CT Audubon research tracking changes in Connecticut River Valley vegetation

Lyme — Preliminary research by interns with Connecticut Audubon over the last two summers shows a pattern might be emerging in a few coves along the southern banks of the Connecticut River: less water celery and more waterweed.

The makeup of the vegetation in the inlets of the Connecticut River is an important factor in the survival of various bird species that stay there during the winter and while they're migrating, said Jim Arrigoni, a Connecticut Audubon conservation biologist who supervised the research.

This summer's interns, Mount Holyoke students Eva Schneiderman and Halee Mahone, found that, based on a survey of about a third of Lord's Cove in Old Lyme, species of Elodea, an aquatic plant also known as waterweed and often used in freshwater aquariums, was more abundant than Vallisneria americana, or water celery. Both plants are native to the region.

They spent the summer using a handheld GPS device and a rake to collect vegetation in one-meter-square plots to determine how much of each kind of vegetation covered the bottom of the cove.

Their results are not complete but reflect the same thing that interns last summer found when they did similar research in Whalebone and Selden Coves, farther north along the Connecticut River in Lyme: that waterweed had replaced water celery as the dominant species of underwater plants.

Several species of ducks seek safe cover there and eat the underwater grasses. Waterweed is less nutritious, so proliferation in the coves at the expense of other plants could be bad news for the habitat and the birds that eat there.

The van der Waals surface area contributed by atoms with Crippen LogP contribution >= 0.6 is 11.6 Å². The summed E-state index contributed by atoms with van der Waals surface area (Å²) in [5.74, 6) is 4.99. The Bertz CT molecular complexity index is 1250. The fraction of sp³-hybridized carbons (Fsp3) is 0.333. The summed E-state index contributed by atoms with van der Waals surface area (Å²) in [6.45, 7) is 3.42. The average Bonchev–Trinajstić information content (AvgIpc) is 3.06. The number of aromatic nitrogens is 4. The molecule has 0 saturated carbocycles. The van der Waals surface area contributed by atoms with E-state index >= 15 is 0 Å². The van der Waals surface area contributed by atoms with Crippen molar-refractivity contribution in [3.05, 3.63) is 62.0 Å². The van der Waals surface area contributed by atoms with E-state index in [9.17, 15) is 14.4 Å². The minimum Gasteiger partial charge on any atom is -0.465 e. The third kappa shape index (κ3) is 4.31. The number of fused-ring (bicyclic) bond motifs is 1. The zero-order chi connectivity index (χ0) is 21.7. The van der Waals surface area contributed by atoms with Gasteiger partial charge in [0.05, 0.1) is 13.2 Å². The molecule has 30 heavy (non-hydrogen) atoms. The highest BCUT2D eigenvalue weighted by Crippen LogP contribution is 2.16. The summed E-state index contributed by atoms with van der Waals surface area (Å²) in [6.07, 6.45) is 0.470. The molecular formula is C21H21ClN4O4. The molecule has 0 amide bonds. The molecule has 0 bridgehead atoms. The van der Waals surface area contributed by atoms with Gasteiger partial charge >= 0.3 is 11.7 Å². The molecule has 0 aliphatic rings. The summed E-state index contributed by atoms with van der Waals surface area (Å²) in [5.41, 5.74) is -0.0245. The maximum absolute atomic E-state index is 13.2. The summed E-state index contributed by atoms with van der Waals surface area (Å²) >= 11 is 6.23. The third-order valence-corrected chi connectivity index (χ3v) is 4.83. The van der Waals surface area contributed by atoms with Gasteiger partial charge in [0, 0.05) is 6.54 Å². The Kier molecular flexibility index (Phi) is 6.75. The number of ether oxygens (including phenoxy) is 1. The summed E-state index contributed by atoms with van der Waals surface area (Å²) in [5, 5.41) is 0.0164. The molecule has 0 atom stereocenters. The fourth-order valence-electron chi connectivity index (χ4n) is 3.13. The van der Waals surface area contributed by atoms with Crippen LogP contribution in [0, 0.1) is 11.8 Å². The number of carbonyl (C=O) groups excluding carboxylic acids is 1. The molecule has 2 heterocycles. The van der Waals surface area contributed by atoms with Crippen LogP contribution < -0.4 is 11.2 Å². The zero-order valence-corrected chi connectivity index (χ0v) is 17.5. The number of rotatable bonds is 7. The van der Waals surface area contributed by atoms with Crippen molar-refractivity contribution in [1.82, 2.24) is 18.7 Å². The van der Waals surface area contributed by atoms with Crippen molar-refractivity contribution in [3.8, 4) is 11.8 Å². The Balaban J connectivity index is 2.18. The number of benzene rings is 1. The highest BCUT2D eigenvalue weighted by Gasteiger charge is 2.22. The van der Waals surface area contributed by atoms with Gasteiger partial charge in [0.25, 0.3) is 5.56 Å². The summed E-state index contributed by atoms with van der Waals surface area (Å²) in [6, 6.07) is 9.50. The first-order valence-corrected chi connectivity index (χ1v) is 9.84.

"(Waterweed is) kind of ranked as low to slightly valuable," Arrigoni said, while, as a food source, "water celery is considered to be excellent."

Arrigoni said the research is preliminary, and it is too early to determine what might be causing the shift.

As a researcher with The Nature Conservancy, Juliana Barrett, now a University of Connecticut ecologist, studied the underwater vegetation in the Connecticut River estuaries for a 1997 Department of Environmental Protection study.

Barrett said Wednesday that while it's too early to draw conclusions about the cause or effects of any change in the vegetation there, establishing a baseline will be useful for scientists studying the effects of sea-level rise and as parts of the river get more salty farther north.

"It's fascinating, I think, to just start to look at how vegetation in the cove had changed," she said. "As they build this data (it will) become a very useful baseline from the mid-90s ... to what they're seeing now. And then as sea-level rise really accelerates, what are the implications on submerged aquatic vegetation."

Connecticut Audubon plans to bring more interns in subsequent summers to its Roger Tory Peterson Estuary Center in Old Lyme to continue the research, Arrigoni said.



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